“The beautiful thing about Dangerous Reef is you lie in your tent and you hear a mum calling and hear about five pups responding,” says Gray. “Then you hear the mum reuniting with her own pup. “Though there are times during the night when you think a massive sea lion is going to run right through your tent.”

This reuniting happens because once the pups reach about 10 days of age, sea lion mothers spend days away foraging in the ocean for food like squid, octopus, cuttlefish, fish, small sharks, rock lobsters, even birds. It’s when the mother’s away that Gray and her team capture and examine sea lion pups, “We’re measuring length, weight and body condition. We also collect a faecal sample and blood sample. Sometimes running is involved.”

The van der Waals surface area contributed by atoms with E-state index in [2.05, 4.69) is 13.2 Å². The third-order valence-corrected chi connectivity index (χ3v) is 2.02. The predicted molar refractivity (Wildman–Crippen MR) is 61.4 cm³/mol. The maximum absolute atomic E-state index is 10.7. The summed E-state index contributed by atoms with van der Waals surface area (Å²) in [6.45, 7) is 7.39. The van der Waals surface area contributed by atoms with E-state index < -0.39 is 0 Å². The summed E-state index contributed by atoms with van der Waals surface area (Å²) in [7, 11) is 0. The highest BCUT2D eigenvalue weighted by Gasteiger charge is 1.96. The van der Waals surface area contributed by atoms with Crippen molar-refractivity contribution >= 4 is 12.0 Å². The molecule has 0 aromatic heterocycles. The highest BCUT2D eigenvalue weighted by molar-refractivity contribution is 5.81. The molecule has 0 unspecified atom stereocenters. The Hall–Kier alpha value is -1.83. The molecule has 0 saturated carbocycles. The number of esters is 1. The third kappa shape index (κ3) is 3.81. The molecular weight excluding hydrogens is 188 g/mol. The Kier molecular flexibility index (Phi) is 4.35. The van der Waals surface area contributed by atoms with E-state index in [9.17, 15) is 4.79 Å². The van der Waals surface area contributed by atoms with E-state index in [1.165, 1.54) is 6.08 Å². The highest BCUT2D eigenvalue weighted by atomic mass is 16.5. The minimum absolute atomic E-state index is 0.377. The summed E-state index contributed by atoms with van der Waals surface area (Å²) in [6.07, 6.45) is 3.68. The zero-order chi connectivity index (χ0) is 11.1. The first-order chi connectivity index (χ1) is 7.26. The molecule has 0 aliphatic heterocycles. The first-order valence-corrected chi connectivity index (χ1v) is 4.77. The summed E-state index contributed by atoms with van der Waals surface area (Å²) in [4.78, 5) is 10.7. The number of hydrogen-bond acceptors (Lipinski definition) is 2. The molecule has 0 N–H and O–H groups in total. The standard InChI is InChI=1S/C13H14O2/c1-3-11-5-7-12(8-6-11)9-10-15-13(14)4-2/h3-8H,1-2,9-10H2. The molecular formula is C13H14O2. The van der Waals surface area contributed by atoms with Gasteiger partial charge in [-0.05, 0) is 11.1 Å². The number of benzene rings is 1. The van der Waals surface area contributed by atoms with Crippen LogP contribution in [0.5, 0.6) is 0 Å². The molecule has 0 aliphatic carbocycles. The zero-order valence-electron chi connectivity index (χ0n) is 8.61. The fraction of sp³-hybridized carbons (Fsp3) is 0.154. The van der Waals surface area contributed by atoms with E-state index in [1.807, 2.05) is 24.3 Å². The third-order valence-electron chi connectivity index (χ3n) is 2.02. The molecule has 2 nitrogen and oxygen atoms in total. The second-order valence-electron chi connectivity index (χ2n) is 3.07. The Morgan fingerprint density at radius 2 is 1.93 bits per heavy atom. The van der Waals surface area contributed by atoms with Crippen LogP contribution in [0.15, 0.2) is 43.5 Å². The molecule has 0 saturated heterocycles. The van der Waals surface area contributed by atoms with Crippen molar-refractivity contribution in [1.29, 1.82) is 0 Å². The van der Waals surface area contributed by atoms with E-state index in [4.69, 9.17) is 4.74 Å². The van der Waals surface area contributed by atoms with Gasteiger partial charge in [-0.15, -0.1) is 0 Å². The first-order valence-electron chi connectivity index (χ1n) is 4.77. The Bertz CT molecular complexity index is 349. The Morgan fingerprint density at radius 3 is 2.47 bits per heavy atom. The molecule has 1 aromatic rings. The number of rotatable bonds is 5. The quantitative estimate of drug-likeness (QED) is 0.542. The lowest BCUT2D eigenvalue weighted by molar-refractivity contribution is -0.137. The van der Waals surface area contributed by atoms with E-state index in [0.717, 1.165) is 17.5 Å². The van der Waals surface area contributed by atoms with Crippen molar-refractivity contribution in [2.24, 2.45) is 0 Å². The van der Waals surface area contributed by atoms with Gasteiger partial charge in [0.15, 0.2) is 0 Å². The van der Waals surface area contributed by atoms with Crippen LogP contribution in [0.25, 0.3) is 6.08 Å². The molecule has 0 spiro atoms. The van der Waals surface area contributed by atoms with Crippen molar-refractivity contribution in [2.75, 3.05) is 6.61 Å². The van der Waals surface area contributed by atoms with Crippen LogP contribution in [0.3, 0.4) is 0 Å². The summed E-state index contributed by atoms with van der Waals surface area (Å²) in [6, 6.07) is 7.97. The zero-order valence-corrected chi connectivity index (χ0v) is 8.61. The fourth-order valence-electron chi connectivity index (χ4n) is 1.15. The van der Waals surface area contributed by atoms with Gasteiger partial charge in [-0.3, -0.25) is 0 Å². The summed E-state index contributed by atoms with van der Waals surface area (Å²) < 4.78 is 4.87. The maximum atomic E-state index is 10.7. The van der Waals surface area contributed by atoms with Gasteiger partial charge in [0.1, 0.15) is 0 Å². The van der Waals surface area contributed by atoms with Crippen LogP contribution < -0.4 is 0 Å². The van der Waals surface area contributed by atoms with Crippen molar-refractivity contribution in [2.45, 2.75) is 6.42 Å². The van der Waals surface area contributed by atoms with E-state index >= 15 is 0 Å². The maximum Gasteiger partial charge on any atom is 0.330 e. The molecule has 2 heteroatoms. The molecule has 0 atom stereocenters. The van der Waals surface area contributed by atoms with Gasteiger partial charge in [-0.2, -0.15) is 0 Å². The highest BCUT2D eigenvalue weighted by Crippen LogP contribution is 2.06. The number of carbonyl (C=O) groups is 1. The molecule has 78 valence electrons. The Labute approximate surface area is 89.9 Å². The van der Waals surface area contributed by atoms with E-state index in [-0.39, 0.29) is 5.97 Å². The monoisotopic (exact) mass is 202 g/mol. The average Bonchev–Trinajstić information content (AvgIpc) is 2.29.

That’s running to catch the pups of course, but there are times when a mother sea lion appears unexpectedly and in a bad mood (“We call them Cranky Girls”). Gray has been bitten a couple of times. Another time she turned around to find one of the notoriously bad tempered, 350-kilogram sea lion bull male looking over her shoulder to see what she was doing, “Luckily, he was just curious,” Gray says.

Microchipping a seal lion pup

A seal lion pup in the dunes
Catching a pup in the dunes.
A sea lion flipper
Restraining the pup for foreflipper blood collection.
Microchipping a seal lion pup
‘Hair cut’ to identify captured pups. The hair is collected for
toxicant analysis.
Microchipping a seal lion pup
A microchip goes under theskin for lifetime identification.
Microchipping a seal lion pup
Drawing up a dose of ivermectin that’s applied to the skin of a ‘treatment’ pups.
Microchipping a seal lion pup